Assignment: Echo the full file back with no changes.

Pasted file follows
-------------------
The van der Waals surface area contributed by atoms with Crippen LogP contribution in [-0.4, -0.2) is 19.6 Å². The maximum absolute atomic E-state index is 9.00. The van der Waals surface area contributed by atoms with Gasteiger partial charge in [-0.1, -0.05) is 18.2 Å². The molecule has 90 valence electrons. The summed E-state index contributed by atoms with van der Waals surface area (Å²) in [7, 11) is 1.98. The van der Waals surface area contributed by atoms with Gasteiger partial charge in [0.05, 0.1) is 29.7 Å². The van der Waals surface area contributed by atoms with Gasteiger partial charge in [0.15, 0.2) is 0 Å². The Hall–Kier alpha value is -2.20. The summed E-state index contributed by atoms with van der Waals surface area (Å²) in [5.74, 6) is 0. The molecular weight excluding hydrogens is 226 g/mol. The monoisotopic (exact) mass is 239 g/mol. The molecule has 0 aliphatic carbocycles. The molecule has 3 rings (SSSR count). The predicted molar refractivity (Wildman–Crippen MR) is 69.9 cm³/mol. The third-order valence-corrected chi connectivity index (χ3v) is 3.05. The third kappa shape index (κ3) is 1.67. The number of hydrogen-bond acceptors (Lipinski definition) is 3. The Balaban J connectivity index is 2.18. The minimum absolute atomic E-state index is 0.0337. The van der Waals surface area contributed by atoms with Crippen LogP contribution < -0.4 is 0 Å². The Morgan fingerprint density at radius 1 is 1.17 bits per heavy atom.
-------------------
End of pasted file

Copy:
The van der Waals surface area contributed by atoms with Crippen LogP contribution in [-0.4, -0.2) is 19.6 Å². The maximum absolute atomic E-state index is 9.00. The van der Waals surface area contributed by atoms with Gasteiger partial charge in [-0.1, -0.05) is 18.2 Å². The molecule has 90 valence electrons. The summed E-state index contributed by atoms with van der Waals surface area (Å²) in [7, 11) is 1.98. The van der Waals surface area contributed by atoms with Gasteiger partial charge in [0.05, 0.1) is 29.7 Å². The van der Waals surface area contributed by atoms with Gasteiger partial charge in [0.15, 0.2) is 0 Å². The Hall–Kier alpha value is -2.20. The summed E-state index contributed by atoms with van der Waals surface area (Å²) in [5.74, 6) is 0. The molecular weight excluding hydrogens is 226 g/mol. The monoisotopic (exact) mass is 239 g/mol. The molecule has 0 aliphatic carbocycles. The molecule has 3 rings (SSSR count). The predicted molar refractivity (Wildman–Crippen MR) is 69.9 cm³/mol. The third-order valence-corrected chi connectivity index (χ3v) is 3.05. The third kappa shape index (κ3) is 1.67. The number of hydrogen-bond acceptors (Lipinski definition) is 3. The Balaban J connectivity index is 2.18. The minimum absolute atomic E-state index is 0.0337. The van der Waals surface area contributed by atoms with Crippen LogP contribution < -0.4 is 0 Å². The Morgan fingerprint density at radius 1 is 1.17 bits per heavy atom.